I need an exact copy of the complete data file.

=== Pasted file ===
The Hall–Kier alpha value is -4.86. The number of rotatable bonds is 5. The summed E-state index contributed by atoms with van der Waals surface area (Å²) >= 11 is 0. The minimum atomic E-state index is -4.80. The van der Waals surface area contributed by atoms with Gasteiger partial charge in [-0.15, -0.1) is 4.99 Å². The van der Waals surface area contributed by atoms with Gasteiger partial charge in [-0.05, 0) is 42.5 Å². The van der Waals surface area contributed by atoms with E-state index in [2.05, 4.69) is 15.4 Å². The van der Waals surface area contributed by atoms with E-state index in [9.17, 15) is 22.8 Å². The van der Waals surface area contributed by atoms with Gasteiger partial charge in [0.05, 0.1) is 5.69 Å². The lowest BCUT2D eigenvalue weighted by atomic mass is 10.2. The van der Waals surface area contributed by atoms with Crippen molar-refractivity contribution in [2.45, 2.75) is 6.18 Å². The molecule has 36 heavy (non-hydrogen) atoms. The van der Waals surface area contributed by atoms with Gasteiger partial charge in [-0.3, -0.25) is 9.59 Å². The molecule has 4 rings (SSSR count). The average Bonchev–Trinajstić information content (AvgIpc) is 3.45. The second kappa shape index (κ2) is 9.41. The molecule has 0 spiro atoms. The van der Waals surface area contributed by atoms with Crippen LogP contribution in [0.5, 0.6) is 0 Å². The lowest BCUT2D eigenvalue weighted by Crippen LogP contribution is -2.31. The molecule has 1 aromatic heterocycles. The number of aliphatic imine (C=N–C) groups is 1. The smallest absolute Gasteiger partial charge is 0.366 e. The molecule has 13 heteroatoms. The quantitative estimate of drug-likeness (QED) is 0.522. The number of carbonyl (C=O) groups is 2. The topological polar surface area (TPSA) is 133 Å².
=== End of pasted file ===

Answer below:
The Hall–Kier alpha value is -4.86. The number of rotatable bonds is 5. The summed E-state index contributed by atoms with van der Waals surface area (Å²) >= 11 is 0. The minimum atomic E-state index is -4.80. The van der Waals surface area contributed by atoms with Gasteiger partial charge in [-0.15, -0.1) is 4.99 Å². The van der Waals surface area contributed by atoms with Gasteiger partial charge in [-0.05, 0) is 42.5 Å². The van der Waals surface area contributed by atoms with E-state index in [2.05, 4.69) is 15.4 Å². The van der Waals surface area contributed by atoms with E-state index in [9.17, 15) is 22.8 Å². The van der Waals surface area contributed by atoms with Gasteiger partial charge in [0.05, 0.1) is 5.69 Å². The lowest BCUT2D eigenvalue weighted by atomic mass is 10.2. The van der Waals surface area contributed by atoms with Crippen molar-refractivity contribution in [2.45, 2.75) is 6.18 Å². The molecule has 36 heavy (non-hydrogen) atoms. The van der Waals surface area contributed by atoms with Gasteiger partial charge in [-0.3, -0.25) is 9.59 Å². The molecule has 4 rings (SSSR count). The average Bonchev–Trinajstić information content (AvgIpc) is 3.45. The second kappa shape index (κ2) is 9.41. The molecule has 0 spiro atoms. The van der Waals surface area contributed by atoms with Crippen LogP contribution in [0.5, 0.6) is 0 Å². The lowest BCUT2D eigenvalue weighted by Crippen LogP contribution is -2.31. The molecule has 1 aromatic heterocycles. The number of aliphatic imine (C=N–C) groups is 1. The smallest absolute Gasteiger partial charge is 0.366 e. The molecule has 13 heteroatoms. The quantitative estimate of drug-likeness (QED) is 0.522. The number of carbonyl (C=O) groups is 2. The topological polar surface area (TPSA) is 133 Å².